it's like, well, you know, and maybe it's crazy. – You got the light goin', dad. – I hit it again. You know, I'm not packin' it. – A pump. – I'm not packin' a pump. – And these fat tires.
– And I don't wanna change
a tire on the things. – And the tread is still holding up. Okay, so a couple of quick tips. I've gone through tire changing as well, especially on a hub motor. It's like, you need a bunch of tools. Thankfully, these guys have
like a quick disconnect for their motor power cables and stuff. A lot of this is actually
modular, which is nice if you do break a display or something, but with the tires, the key
is to keep the air pressure up enough to where, you know,
you're not getting the pinch flat kinda thing goin' on and then, you know, avoid the thorns and stuff. But with this Tannus Armour,
it's like, you get the combination of a much
thicker, more durable sort of insulator to the thorns,
or glass, or whatever. And then you still have some air for that pneumatic kind of a comfort feel. And it just seemed like those worked great but they do add some weight and some cost. Were they hard to get on,
or what was that like? – You have to ask the guy at the shop.
– Oh no, I'm glad it wasn't me. – I'm not to do it yourselfer, but it was the guy at
the shop recommended 'em. And you know, out here
in the desert, you know, they're pretty popular. You know, they were a
little bit, you add it. It was some money in and
then you put the other thing, and get 'em on, but you know, they've been kind of bulletproof. They said, too, you can run lower pressure when you have 'em. – Oh. – And it smooths the ride out. – Smoothing the ride out in sand. Like you were talking about, you didn't do it at that
time, but it's like lowering the tire pressure spreads out the contact patch and gives ya- – Right, yeah. And so if you were at
the beach or something, and you knew you were
gonna exclusively do sand, that would probably be worth doing it, but it was sort of mixed
and it's a long distance.
So I've done several long
rides where it's like, okay, you know, can you do this, and you're just looking
for the firm trail part, and not tryin' to hit too many obstacles. – I have one other question. – Sure. – We didn't talk about this before, but you know, these displays
have the USB charging port built into the bottom right here, and you can kind of tap
into the battery that way.
And I just wondered, you know,
do you use like, your GPS or phone mount, or do you
ever tap into it or not? – You know, so I have my phone. I've got a couple of GPS, Gaia GPS, so like, some of the
places where you're way out in the boonies and you
know, there's no roads. So the Gaia GPS is a good
thing where I can find trails and navigate, but I just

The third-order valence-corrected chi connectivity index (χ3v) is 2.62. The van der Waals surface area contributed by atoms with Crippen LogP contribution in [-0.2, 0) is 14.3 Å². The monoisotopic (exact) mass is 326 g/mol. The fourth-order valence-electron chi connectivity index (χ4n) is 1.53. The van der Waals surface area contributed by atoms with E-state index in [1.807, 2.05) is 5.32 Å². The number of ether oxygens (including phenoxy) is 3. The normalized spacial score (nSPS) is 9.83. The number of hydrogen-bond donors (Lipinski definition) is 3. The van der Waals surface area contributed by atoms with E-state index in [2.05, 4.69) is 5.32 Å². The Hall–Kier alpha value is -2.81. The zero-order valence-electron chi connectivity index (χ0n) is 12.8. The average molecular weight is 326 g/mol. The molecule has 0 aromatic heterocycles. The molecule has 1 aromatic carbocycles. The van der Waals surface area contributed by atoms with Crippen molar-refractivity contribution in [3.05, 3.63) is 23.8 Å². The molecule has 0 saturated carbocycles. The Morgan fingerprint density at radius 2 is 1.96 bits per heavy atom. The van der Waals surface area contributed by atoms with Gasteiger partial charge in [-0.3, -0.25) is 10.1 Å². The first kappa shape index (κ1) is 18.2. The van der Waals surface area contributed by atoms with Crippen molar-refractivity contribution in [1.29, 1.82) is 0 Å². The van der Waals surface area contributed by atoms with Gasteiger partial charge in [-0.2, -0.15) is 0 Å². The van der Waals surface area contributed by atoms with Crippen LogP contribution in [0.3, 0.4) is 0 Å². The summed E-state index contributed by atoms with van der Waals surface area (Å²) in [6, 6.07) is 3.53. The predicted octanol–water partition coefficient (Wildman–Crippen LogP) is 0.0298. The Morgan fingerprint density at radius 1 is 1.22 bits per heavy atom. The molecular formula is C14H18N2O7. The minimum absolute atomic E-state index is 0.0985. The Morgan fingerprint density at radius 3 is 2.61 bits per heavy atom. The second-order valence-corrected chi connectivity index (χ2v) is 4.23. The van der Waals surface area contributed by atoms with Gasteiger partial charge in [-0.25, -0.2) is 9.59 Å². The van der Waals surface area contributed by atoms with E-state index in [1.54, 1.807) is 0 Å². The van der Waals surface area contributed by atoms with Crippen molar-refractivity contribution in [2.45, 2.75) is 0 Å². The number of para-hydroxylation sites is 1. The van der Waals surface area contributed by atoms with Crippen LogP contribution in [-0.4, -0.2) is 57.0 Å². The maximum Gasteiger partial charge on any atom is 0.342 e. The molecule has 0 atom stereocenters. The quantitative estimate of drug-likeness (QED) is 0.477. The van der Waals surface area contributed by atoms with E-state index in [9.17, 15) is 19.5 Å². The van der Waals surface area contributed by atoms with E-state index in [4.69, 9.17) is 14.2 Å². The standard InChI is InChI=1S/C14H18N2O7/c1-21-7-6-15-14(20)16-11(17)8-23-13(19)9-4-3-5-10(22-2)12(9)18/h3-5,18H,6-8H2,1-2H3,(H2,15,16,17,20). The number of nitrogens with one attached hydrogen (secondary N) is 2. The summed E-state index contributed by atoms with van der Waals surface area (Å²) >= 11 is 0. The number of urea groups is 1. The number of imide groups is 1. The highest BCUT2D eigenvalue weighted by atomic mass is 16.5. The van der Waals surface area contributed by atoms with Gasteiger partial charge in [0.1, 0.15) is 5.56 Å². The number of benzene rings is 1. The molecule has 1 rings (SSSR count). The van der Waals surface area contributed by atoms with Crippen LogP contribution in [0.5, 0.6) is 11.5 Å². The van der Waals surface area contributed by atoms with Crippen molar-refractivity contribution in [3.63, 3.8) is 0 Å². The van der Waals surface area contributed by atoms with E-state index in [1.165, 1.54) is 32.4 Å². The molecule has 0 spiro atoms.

rely on the phone's power. I guess you could charge from the air, charge from the battery
if your phone was dead. – But you haven't had need to? – No. – Okay. Well, that's cool. – I suppose that would be good preparation if you had the charge cable
that you do have a source. – Sure. – But no, I didn't think
it would get to that level. – The other thing I
noticed on your helmet, you got the black, they're
actually reflective, but you've got, and it's a
nice style thing, you know. – Yeah so, we've put some of
the reflective stickers there. It's sort of a black
color, but it's reflective.
So at night, you know,
'cause safety is important. If you've got good lights, and then the good flashing
lights and reflectors, you want as much as you can. It's like, I don't wanna fall because somebody else
is not paying attention. So you do what you can. – Closing points for me, it
was, you glossed over it, but these suspension seatposts. I was riding this when
we went on that like, 17, 18 mile loop just yesterday, or the day before and it feels good.
I mean, between the suspension
fork, the heavier bike, it almost feels like a motorcycle. And that seatpost suspension
really takes the edge off. – And you can tell that it does move. You can see the movement points. And so, you know, again, if you look at the upright riding position
in the front shock, you know, if the shock is locked,
if you take it off, and you forgot to unlock it,
you do feel the bumps more. And so with all of that, you know, on uneven terrain it's
pretty comfortable to ride. And you're sitting up,
and so if you're out in the country and
you're lookin' at stuff, you can enjoy the view,
and you're comfortable, and you're in a relaxed riding position, the motor's helpin' to
do some of the work, so you can balance that. – And this is adjustable. This actually has some,
you can in the bottom, you can sort of tighten it or loosen it. It's preload, and this suspension, this portion does too.
And so the weight, I'm just telling too, 'cause people, you know – And on these ones, the suspension- – Yeah, pre loaded. – If you weigh more than your wife, that you can get a different
spring to put inside of it for your weight. – Oh well that's cool. – So on the bottom, there's
a screw that holds the spring in, and there's different sizes. And so, you know, based on
your comfort or your weight, you can get a stiffer spring. So I did change out the spring in mine, and it was easy to do. You take the seatpost